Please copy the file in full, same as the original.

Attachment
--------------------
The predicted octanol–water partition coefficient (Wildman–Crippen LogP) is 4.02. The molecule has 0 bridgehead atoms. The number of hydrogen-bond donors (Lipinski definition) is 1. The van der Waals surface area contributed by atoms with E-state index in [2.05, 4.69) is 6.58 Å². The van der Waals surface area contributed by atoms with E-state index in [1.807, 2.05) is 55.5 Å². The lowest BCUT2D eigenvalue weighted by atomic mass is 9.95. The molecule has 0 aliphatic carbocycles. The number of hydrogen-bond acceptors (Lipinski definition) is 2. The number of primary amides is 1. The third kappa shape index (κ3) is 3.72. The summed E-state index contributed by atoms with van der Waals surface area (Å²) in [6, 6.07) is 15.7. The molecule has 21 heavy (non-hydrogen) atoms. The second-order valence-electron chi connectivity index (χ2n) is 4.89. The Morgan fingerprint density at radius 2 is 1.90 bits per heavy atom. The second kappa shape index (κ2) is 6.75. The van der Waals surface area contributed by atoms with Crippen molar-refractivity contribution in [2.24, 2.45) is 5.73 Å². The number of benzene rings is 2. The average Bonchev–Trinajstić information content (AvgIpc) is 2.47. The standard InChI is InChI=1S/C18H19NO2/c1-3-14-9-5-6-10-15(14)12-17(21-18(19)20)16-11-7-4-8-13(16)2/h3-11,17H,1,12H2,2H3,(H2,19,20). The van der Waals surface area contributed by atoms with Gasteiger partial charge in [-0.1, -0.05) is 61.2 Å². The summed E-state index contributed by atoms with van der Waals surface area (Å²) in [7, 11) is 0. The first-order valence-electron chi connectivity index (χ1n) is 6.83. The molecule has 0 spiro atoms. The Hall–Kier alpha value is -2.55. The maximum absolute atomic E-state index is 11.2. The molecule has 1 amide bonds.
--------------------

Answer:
The predicted octanol–water partition coefficient (Wildman–Crippen LogP) is 4.02. The molecule has 0 bridgehead atoms. The number of hydrogen-bond donors (Lipinski definition) is 1. The van der Waals surface area contributed by atoms with E-state index in [2.05, 4.69) is 6.58 Å². The van der Waals surface area contributed by atoms with E-state index in [1.807, 2.05) is 55.5 Å². The lowest BCUT2D eigenvalue weighted by atomic mass is 9.95. The molecule has 0 aliphatic carbocycles. The number of hydrogen-bond acceptors (Lipinski definition) is 2. The number of primary amides is 1. The third kappa shape index (κ3) is 3.72. The summed E-state index contributed by atoms with van der Waals surface area (Å²) in [6, 6.07) is 15.7. The molecule has 21 heavy (non-hydrogen) atoms. The second-order valence-electron chi connectivity index (χ2n) is 4.89. The Morgan fingerprint density at radius 2 is 1.90 bits per heavy atom. The second kappa shape index (κ2) is 6.75. The van der Waals surface area contributed by atoms with Crippen molar-refractivity contribution in [2.24, 2.45) is 5.73 Å². The number of benzene rings is 2. The average Bonchev–Trinajstić information content (AvgIpc) is 2.47. The standard InChI is InChI=1S/C18H19NO2/c1-3-14-9-5-6-10-15(14)12-17(21-18(19)20)16-11-7-4-8-13(16)2/h3-11,17H,1,12H2,2H3,(H2,19,20). The van der Waals surface area contributed by atoms with Gasteiger partial charge in [-0.1, -0.05) is 61.2 Å². The summed E-state index contributed by atoms with van der Waals surface area (Å²) in [7, 11) is 0. The first-order valence-electron chi connectivity index (χ1n) is 6.83. The molecule has 0 spiro atoms. The Hall–Kier alpha value is -2.55. The maximum absolute atomic E-state index is 11.2. The molecule has 1 amide bonds.